NATION INTERN MAKES GOOD: With Britain’s general election on May 6, Liberal Democrat leader Nick Clegg (Nation intern, class of ’90) has shot to the stratosphere like ash from Eyjafjallajokull, causing a seismic shift in the political terrain. As Britain’s "unelectable" third party, the Lib Dems are used to coming in honorably last. But after the April 15 televised debate, Clegg was almost universally acknowledged as the winner, with the Tories’ David Cameron and Labour’s Gordon Brown tripping over each other to "agree with Nick." More than one poll since then has put Clegg’s party in the lead–and relegated Labour to the bottom of the heap. The affable Clegg has even been hailed half seriously as Britain’s Barack Obama, with a downloadable "Hope" poster on the Guardian‘s website to prove it.
The moment may blow over: Britain’s winner-take-all electoral system and decades of gerrymandering favoring the two main parties make it unlikely that the Lib Dems can win enough seats to take 10 Downing Street, even with a majority of the popular vote. But the past few days have shown the depth of people’s discontent with politics as usual: with the corruption revealed by the MPs’ expenses scandal and the Tories’ dependence on tax-exempt billionaires; with bankers’ bailouts and fat bonuses, bureaucracy and broken promises. Many of the Lib Dems’ policies are to the left of Labour’s. They opposed the Iraq War and would scrap Britain’s Trident nuclear submarines; they’re for more redistributive taxes and against ID cards; like Obama (and some Tories, too), they want to break up the banks’ retail and investment arms.
It’s Clegg’s persona as the straight-talking outsider, though, that’s won the voters’ hearts. He has no big-business cronies to placate; his mantra is fairness and his manner that of the honest guy next door. He may well hold the balance of power in the next Parliament; at the very least, his rise will hasten the end of the undemocratic voting system that has kept his party languishing forever in the wings. Style can be a kind of substance, too. MARIA MARGARONIS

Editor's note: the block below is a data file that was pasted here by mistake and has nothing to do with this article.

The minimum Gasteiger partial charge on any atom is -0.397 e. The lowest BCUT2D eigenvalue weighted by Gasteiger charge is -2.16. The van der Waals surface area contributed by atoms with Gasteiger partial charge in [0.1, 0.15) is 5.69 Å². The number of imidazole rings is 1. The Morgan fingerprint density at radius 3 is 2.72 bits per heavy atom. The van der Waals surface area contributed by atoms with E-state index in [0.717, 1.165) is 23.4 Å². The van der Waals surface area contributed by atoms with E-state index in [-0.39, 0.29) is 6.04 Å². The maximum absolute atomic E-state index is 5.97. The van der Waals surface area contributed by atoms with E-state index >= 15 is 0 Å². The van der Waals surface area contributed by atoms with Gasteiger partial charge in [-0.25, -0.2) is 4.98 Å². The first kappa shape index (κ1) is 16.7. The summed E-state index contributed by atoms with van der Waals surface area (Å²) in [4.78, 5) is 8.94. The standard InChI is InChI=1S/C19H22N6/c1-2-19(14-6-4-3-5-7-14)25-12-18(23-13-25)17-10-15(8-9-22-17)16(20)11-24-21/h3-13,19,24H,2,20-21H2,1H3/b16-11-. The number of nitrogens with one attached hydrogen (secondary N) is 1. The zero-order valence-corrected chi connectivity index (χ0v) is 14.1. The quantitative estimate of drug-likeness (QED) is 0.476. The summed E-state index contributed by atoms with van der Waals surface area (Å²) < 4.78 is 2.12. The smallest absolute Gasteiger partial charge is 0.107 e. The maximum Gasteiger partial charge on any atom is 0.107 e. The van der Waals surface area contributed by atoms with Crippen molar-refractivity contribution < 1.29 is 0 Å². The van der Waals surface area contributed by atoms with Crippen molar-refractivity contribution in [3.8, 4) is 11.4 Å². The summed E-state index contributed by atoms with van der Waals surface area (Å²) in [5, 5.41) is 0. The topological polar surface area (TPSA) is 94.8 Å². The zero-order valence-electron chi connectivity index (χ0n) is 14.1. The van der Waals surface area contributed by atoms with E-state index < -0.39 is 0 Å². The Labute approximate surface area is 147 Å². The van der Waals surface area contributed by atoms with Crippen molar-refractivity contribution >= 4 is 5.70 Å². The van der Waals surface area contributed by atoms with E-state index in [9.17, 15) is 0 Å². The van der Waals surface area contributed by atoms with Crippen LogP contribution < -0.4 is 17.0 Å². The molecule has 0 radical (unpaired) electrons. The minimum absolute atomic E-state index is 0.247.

THE SANDERS STANDARD: The debate over healthcare reform illustrated the extent to which, when it comes to fixing broken systems, Washington’s definition of a repair is fluid. While Republicans are satisfied to say no, Democrats don’t always know how to say yes. And that will be even more true as the Senate wrangles over financial services reform. Thankfully, Bernie Sanders is separating fact from fiction. While the legislation crafted by Senate Banking Committee chair Chris Dodd offers a rough outline for reform, Sanders says the promise of change will be made real only if the bill is amended in four ways.
The Vermont independent–who voted against deregulation more than a decade ago and then doggedly challenged the conventional wisdom of former Federal Reserve chair Alan Greenspan through the boom and bust 2000s before finally voting against the 2008 bank bailout–knows what needs to be done. First, break up big banks, because "it is simply not acceptable that a small handful of giant financial entities can exert such enormous influence over the economic well-being of hundreds of millions of Americans." Second, make Wall Street part of the real economy by freeing up credit to create millions of jobs by rebuilding our manufacturing base, transforming our energy system and addressing our infrastructure crisis. Third, cap credit card interest rates at 15 percent, because current rates are "not only obscene but, according to every major religion, immoral. Banks cannot be allowed to engage in usury."And fourth, end Fed secrecy so that Americans can find out which major financial institutions received trillions of dollars in near-zero-interest loans. Says Sanders: "It’s time we had transparency at the Fed so that the American people know what our central bank is doing with taxpayer dollars."